- Get Started with Digital Health
- Using the My Health Record system
- For Implementers
- News and Events
About the Agency
- Tenders and Offers
- Digital Health Space Blogs
- Australian Digital Health Agency Board
- Australian Digital Health Agency Executive Team
- Freedom of Information (FOI)
- Board Advisory Committees
- Photo Gallery
- Contact Us
- Help Centre
- Useful Links
- Website Accessibility
- Senate Order Reporting
- Corporate Plan
- Digital Health Cyber Security Centre
News and Events
- Events Calendar
- #Share: December 2018
- #Share: October/November 2018
- #Share: September 2018
- #Share: August 2018
- #Share: July 2018
- #Share: June 2018
- #Share: May 2018
- #Share: April 2018
- #Share: March 2018
- #Share: February 2018
- #Share: January 2018
- #Share: December 2017
- #Share: November 2017
Collaborating with industry to achieve interoperability
Interoperability. In-ter-op-er-ah-bil-it-tee. Now say it again, faster. It’s a bit of a tongue twister. But saying it is the easy part!
Achieving full interoperability of health information is arguably the distinctive challenge of digital health. The world of finance, for instance, digitised long ago. Numbers and associated concepts are consistent and standardised in a way that health information is not.
This problem of interoperability recurs in multiple guises at every level of implementation. Clinicians of different backgrounds and specialties express clinical concepts in different ways. Large sites such as hospitals frequently employ a number of disparate clinical information systems that do not share information seamlessly. Different jurisdictions and healthcare providers likewise employ disparate, incompatible information systems that may be well suited to the specific purposes of that organisation, but are unable to share information in a safe and predictable manner.
We have been meeting with stakeholders representing industry, clinicians, consumers and jurisdictions to discuss these issues. Here’s what they’ve been telling us:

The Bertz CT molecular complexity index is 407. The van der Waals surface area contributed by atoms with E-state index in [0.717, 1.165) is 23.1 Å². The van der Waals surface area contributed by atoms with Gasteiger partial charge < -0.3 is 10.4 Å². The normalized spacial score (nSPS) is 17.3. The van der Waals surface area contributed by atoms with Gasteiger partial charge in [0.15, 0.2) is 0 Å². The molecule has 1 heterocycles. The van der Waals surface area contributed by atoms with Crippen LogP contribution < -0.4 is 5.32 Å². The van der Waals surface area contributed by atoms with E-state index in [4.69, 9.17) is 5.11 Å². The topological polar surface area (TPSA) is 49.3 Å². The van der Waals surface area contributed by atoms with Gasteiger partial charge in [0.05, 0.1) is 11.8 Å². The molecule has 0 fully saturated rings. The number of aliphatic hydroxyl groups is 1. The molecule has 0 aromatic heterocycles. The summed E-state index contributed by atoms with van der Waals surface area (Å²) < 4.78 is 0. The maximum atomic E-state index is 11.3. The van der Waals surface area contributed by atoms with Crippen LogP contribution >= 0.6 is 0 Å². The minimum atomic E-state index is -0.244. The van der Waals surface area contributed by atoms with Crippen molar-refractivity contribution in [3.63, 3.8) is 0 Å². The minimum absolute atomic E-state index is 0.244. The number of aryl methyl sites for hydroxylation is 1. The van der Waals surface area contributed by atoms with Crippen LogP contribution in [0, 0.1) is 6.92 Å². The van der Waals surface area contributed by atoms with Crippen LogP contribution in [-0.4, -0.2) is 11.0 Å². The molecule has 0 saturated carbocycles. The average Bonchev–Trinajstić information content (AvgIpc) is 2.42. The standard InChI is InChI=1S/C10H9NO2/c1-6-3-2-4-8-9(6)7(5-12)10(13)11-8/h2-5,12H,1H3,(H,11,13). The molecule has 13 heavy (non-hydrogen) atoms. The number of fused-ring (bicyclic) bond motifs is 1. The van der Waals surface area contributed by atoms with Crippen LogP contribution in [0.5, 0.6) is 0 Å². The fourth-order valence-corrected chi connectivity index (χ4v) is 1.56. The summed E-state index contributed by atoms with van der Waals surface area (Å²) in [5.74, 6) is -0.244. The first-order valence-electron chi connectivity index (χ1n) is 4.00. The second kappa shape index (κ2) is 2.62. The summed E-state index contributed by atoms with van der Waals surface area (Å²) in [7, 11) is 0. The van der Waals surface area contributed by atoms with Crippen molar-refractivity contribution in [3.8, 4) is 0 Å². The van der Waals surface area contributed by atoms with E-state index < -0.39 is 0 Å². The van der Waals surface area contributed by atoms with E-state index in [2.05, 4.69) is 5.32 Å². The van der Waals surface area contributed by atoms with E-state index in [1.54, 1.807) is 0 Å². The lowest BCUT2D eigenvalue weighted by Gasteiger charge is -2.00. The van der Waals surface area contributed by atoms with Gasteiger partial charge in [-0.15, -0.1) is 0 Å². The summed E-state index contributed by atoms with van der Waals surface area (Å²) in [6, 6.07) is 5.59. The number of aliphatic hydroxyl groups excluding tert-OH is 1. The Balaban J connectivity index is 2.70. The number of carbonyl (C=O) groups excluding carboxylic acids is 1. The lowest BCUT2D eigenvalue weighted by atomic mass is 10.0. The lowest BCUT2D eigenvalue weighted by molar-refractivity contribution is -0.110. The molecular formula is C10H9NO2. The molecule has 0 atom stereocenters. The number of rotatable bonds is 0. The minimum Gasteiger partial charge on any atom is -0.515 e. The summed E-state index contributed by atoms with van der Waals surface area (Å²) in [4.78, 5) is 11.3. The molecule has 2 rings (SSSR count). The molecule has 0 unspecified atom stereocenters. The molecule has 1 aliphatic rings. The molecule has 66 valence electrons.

- We won’t achieve interoperability by just making information available. Where it actively comes to people as part of their normal work practice, it will be used. People will not go searching for information.
- In the first instance, we need to focus on just getting the information in front of the people who need it, and letting them interpret it. We can then incrementally improve terminology consistency to achieve machine-level interoperability. This should be prioritised on a risk/clinical outcomes basis.
- We need to examine some of the fundamentals of the information sharing architecture in Australia, including moving away from an exclusive reliance on a document upload-download paradigm and considering how My Health Record might act as a trust and consent broker, facilitating access and exchange of information between clinical systems, without storing the data within the My Health Record.
- Some of our core infrastructure needs to be more scalable to meet the expectations and demands that a real-time service supporting clinical software is expected to deliver. More focus needs to placed on transparent performance reporting and quality improvement cycles that actively engage jurisdictional and industry stakeholders.
A consultation and issues paper is currently being prepared with a view to undertaking a second round of consultation to explore these issues further with our stakeholders.